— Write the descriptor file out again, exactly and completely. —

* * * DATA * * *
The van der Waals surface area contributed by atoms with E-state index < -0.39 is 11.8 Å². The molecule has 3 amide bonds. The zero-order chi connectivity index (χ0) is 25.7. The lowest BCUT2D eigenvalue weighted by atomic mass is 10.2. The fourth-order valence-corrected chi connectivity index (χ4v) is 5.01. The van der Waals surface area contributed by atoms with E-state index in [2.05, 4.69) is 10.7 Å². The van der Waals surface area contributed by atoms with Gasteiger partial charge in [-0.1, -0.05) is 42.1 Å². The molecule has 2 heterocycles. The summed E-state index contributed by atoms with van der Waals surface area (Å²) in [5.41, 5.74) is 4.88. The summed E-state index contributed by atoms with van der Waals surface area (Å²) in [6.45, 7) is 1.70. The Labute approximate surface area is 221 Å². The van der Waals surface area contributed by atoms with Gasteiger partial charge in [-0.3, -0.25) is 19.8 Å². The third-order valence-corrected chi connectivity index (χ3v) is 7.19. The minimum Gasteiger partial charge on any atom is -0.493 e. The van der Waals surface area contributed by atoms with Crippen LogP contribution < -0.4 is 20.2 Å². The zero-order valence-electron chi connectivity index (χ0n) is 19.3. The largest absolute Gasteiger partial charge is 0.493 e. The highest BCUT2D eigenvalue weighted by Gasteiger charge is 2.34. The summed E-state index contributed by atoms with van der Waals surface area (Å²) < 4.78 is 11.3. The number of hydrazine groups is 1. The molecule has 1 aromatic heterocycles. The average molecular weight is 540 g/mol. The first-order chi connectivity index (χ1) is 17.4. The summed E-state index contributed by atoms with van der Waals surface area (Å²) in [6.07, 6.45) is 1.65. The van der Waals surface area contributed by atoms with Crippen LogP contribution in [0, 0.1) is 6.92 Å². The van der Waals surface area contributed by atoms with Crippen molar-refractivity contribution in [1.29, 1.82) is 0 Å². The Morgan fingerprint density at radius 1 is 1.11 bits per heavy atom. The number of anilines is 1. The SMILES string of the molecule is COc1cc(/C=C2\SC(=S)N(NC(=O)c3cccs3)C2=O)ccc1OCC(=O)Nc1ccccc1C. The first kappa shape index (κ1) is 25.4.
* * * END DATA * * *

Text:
The van der Waals surface area contributed by atoms with E-state index < -0.39 is 11.8 Å². The molecule has 3 amide bonds. The zero-order chi connectivity index (χ0) is 25.7. The lowest BCUT2D eigenvalue weighted by atomic mass is 10.2. The fourth-order valence-corrected chi connectivity index (χ4v) is 5.01. The van der Waals surface area contributed by atoms with E-state index in [2.05, 4.69) is 10.7 Å². The van der Waals surface area contributed by atoms with Gasteiger partial charge in [-0.1, -0.05) is 42.1 Å². The molecule has 2 heterocycles. The summed E-state index contributed by atoms with van der Waals surface area (Å²) in [5.41, 5.74) is 4.88. The summed E-state index contributed by atoms with van der Waals surface area (Å²) in [6.45, 7) is 1.70. The Labute approximate surface area is 221 Å². The van der Waals surface area contributed by atoms with Gasteiger partial charge in [-0.3, -0.25) is 19.8 Å². The third-order valence-corrected chi connectivity index (χ3v) is 7.19. The minimum Gasteiger partial charge on any atom is -0.493 e. The van der Waals surface area contributed by atoms with Crippen LogP contribution < -0.4 is 20.2 Å². The zero-order valence-electron chi connectivity index (χ0n) is 19.3. The largest absolute Gasteiger partial charge is 0.493 e. The highest BCUT2D eigenvalue weighted by Gasteiger charge is 2.34. The summed E-state index contributed by atoms with van der Waals surface area (Å²) < 4.78 is 11.3. The number of hydrazine groups is 1. The molecule has 1 aromatic heterocycles. The average molecular weight is 540 g/mol. The first-order chi connectivity index (χ1) is 17.4. The summed E-state index contributed by atoms with van der Waals surface area (Å²) in [6.07, 6.45) is 1.65. The van der Waals surface area contributed by atoms with Crippen LogP contribution in [0, 0.1) is 6.92 Å². The van der Waals surface area contributed by atoms with Crippen molar-refractivity contribution in [1.29, 1.82) is 0 Å². The Morgan fingerprint density at radius 1 is 1.11 bits per heavy atom. The number of anilines is 1. The SMILES string of the molecule is COc1cc(/C=C2\SC(=S)N(NC(=O)c3cccs3)C2=O)ccc1OCC(=O)Nc1ccccc1C. The first kappa shape index (κ1) is 25.4.